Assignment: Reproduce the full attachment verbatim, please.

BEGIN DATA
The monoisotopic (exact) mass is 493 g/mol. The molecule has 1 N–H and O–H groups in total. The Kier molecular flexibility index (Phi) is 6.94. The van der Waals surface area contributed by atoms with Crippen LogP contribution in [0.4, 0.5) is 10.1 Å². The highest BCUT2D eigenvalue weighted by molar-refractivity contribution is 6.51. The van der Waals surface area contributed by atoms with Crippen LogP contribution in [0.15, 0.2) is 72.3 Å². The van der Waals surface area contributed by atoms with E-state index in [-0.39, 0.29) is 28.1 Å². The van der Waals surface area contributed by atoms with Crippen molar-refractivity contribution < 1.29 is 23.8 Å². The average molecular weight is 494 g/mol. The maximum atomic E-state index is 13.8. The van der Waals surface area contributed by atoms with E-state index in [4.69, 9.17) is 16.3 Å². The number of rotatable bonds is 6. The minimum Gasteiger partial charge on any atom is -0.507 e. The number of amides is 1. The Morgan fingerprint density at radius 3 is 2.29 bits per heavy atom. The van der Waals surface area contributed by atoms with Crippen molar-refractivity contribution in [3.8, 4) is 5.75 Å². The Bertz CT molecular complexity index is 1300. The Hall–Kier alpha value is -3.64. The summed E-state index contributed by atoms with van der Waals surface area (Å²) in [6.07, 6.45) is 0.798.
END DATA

The monoisotopic (exact) mass is 493 g/mol. The molecule has 1 N–H and O–H groups in total. The Kier molecular flexibility index (Phi) is 6.94. The van der Waals surface area contributed by atoms with Crippen LogP contribution in [0.4, 0.5) is 10.1 Å². The highest BCUT2D eigenvalue weighted by molar-refractivity contribution is 6.51. The van der Waals surface area contributed by atoms with Crippen LogP contribution in [0.15, 0.2) is 72.3 Å². The van der Waals surface area contributed by atoms with E-state index in [-0.39, 0.29) is 28.1 Å². The van der Waals surface area contributed by atoms with Crippen molar-refractivity contribution < 1.29 is 23.8 Å². The average molecular weight is 494 g/mol. The maximum atomic E-state index is 13.8. The van der Waals surface area contributed by atoms with E-state index in [4.69, 9.17) is 16.3 Å². The number of rotatable bonds is 6. The minimum Gasteiger partial charge on any atom is -0.507 e. The number of amides is 1. The Morgan fingerprint density at radius 3 is 2.29 bits per heavy atom. The van der Waals surface area contributed by atoms with Crippen molar-refractivity contribution in [3.8, 4) is 5.75 Å². The Bertz CT molecular complexity index is 1300. The Hall–Kier alpha value is -3.64. The summed E-state index contributed by atoms with van der Waals surface area (Å²) in [6.07, 6.45) is 0.798.